Let me first start off by saying this: Think of a job you think you can’t do, due to the harshness of it. Being a nurse aide or nurse assistant will top it. This position is one of the few thankless jobs a person can do . Now I do not by any means want to trivialize this career choice. Quite the contrary. If you are an aide, realize that few people could do the job you are doing. I should say there will always be more positions available than people to fill those positions. The medical world is building more facilities due to folks living longer and needing assistance.
Being a nurse aide/assistant in a geriatric facility is a job like no other I can personally think of. You are expected most of the times to do the job of easily 2 or 3 people. The call off rate is always high, and really even that statistic is understandable. More on that later in article. To fully understand the strains of this job you must realize that the aide is working in a place where first thing in the early AM there are call bells going off, some disoriented folks are trying to get out of bed unattended, there may be some very vocal patients who in turn wake up the sleeping ones. So arriving at the job, the aide most likely gets a “report”. This means she gets to hear about the prior shift and all the chaos that happened. This is also a time when the aide may get their work orders for the day. Whose blood pressure to get, who to shower, who to weigh, who to walk 50 feet, and then they begin their day.

As their day begins, breakfast is not far off. You would find that some folks get up for breakfast, others stay in bed due to a variety of reasons. This all takes time . As the aides begins to assist the resident with dressing, and the aide deems it safe to check on the patient next door, they may arrive back to patient 1 and discover that the patient removed the clothes that the aide assisted with. Therefore requiring the aide to begin again. Meanwhile the call bells persist and quite possibly the nurse is requesting information on a patient not yet gotten up. Sometimes it seems like the nurse cannot “see” how busy things are.

As breakfast is started, most likely there are many patients to assist and/or feed. This is not a fast process as you can imagine. Poor teeth may require the patient to chew slowly and they may experience difficulty in swallowing. This again all takes time. But the message here is to multiply that by many. It is quite possible that on any given day you would have several to feed and then you would have to do that as well as possibly serve coffee, clean up spills, answer call bells of those patients still in their rooms, etc…

Following breakfast, the work begins again to potty all patients and ready them for doctor visits, haircare at the facility beauty shop, showers for those scheduled, etc….. Please understand that the hecticness of everyday is surreal. If family members are expected to visit, aides try hard to get the male patients shaved and hair combed, lipstick applied, etc to be looking like mom or dad for the family. Again, remember the call bells and buzzers continue to ring.

You may ask how I came to have my sources. Well for this article, I personally worked 19 years in a geriatric facility and I personally could not do it again. It was some of the most rewarding work I have ever done but truly some of the thankless work as well. Many families could not understand why “mom” was not all ready to go when they arrived for an outing. Well there is really no polite way to say that “mom” had to be showered again due to a bowel movement in her chair. Sometimes, it just did not matter what the reason was, families did not want to hear it.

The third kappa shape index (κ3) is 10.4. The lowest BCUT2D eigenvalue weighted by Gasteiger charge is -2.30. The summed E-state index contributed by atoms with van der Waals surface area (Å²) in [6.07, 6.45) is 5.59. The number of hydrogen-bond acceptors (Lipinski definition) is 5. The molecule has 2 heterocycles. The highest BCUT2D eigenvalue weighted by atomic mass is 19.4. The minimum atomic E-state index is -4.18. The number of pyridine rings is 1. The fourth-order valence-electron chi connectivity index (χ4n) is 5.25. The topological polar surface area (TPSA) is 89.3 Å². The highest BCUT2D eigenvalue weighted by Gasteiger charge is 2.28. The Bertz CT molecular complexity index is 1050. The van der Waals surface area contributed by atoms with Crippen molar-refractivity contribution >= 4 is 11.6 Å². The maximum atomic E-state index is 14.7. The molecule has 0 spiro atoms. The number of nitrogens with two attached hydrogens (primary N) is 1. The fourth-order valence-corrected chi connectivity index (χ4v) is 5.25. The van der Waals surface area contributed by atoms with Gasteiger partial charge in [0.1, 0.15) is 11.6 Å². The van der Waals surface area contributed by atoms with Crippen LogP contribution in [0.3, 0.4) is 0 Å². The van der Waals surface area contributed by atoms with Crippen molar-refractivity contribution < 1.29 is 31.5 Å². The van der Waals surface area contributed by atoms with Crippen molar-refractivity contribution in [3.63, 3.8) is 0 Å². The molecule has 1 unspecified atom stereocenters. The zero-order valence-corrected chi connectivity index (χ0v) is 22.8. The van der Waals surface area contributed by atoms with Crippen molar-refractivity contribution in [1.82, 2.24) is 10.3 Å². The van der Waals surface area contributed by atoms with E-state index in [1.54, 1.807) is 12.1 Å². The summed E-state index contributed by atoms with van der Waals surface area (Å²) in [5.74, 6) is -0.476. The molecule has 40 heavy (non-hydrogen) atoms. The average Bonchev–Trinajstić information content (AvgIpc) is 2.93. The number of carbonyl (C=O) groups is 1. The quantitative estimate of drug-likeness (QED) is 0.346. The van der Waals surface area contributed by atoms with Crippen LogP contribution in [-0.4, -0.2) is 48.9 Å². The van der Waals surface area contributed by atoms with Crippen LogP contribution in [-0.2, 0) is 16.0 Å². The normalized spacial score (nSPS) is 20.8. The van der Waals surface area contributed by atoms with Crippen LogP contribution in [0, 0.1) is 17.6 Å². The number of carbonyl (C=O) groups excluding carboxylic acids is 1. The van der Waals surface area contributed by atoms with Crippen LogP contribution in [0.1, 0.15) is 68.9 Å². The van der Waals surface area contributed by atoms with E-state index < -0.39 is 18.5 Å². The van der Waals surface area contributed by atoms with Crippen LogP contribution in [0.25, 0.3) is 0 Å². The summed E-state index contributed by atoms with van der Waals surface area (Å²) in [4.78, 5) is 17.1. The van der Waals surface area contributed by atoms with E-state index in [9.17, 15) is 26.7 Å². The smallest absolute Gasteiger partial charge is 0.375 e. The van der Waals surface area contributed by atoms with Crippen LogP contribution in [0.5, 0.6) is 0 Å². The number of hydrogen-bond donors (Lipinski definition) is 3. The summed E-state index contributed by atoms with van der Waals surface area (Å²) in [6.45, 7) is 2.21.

The flip side of that was families that would compliment you for the smallest things and engage you about your own family. They seemed to realize that the nurses aides were their extended family for mom and dad when they , the family could not be there. Many times we would sit with them when they were feeling lonely or confused and dry a tear or hold a hand. We were often the people who had to explain where their husband of 50 years was. There is no easy way to tell someone their husband passed away 12 years ago.

Sometimes when you understood the family was having a difficult time with putting their loved one in our facility, we would do our best to compliment them on such a hard decision and reassure them we would do anything we could to make the transition period a smooth one. It is almost like the aide wears many hats during an 8 hour shift. The real crime for all this is the pay scale. It is not uncommon to be paid $7.00 and hour and the responsibilities are overwhelming.

As mentioned before, call offs are rampant in facilities like this. It usually stems from an overworked staff and in adequate staff to fill positions. Nurse aides usually have a variety of jobs opportunities to choose from from many facilities. Many times the staff people who already worked their shift are “mandated” to work another. This is no good for anyone mentally or physically. If this happens alot, the facility is likely to experience a rash of injuries due to overworked staff and staff making shortcuts to get the job done. Back injuries in this field are huge, despite in service training that is given.

The next time you have reason to visit a geriatric facility, please take a moment and speak with the staff. If you are happy with their loving care, please be diligent about telling the Director of Nurses and the administrator.